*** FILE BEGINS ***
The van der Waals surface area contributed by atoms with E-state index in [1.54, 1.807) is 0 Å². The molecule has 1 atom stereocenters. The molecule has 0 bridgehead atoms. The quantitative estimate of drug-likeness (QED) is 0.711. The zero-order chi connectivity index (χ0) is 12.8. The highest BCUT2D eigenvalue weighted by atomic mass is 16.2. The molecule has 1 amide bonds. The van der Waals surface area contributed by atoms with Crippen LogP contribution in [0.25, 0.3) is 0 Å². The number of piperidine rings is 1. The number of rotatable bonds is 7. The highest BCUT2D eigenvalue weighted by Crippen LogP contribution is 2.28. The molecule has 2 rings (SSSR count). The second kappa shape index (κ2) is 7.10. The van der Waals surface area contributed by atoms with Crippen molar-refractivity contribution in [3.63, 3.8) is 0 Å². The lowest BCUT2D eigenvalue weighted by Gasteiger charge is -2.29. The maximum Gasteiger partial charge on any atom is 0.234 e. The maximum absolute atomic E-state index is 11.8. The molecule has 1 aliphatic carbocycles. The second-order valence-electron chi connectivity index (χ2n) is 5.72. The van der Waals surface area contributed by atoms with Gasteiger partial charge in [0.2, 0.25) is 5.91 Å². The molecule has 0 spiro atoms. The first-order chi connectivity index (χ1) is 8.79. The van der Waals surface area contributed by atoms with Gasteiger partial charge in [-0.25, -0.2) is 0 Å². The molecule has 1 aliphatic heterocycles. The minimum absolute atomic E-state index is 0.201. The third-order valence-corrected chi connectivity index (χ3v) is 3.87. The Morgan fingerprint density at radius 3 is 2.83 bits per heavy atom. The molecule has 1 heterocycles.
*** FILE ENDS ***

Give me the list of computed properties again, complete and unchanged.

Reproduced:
The van der Waals surface area contributed by atoms with E-state index in [1.54, 1.807) is 0 Å². The molecule has 1 atom stereocenters. The molecule has 0 bridgehead atoms. The quantitative estimate of drug-likeness (QED) is 0.711. The zero-order chi connectivity index (χ0) is 12.8. The highest BCUT2D eigenvalue weighted by atomic mass is 16.2. The molecule has 1 amide bonds. The van der Waals surface area contributed by atoms with Crippen LogP contribution in [0.25, 0.3) is 0 Å². The number of piperidine rings is 1. The number of rotatable bonds is 7. The highest BCUT2D eigenvalue weighted by Crippen LogP contribution is 2.28. The molecule has 2 rings (SSSR count). The second kappa shape index (κ2) is 7.10. The van der Waals surface area contributed by atoms with Crippen molar-refractivity contribution in [3.63, 3.8) is 0 Å². The lowest BCUT2D eigenvalue weighted by Gasteiger charge is -2.29. The maximum Gasteiger partial charge on any atom is 0.234 e. The maximum absolute atomic E-state index is 11.8. The molecule has 1 aliphatic carbocycles. The second-order valence-electron chi connectivity index (χ2n) is 5.72. The van der Waals surface area contributed by atoms with Gasteiger partial charge in [0.2, 0.25) is 5.91 Å². The molecule has 0 spiro atoms. The first-order chi connectivity index (χ1) is 8.79. The van der Waals surface area contributed by atoms with Gasteiger partial charge in [-0.25, -0.2) is 0 Å². The molecule has 1 aliphatic heterocycles. The minimum absolute atomic E-state index is 0.201. The third-order valence-corrected chi connectivity index (χ3v) is 3.87. The Morgan fingerprint density at radius 3 is 2.83 bits per heavy atom. The molecule has 1 heterocycles.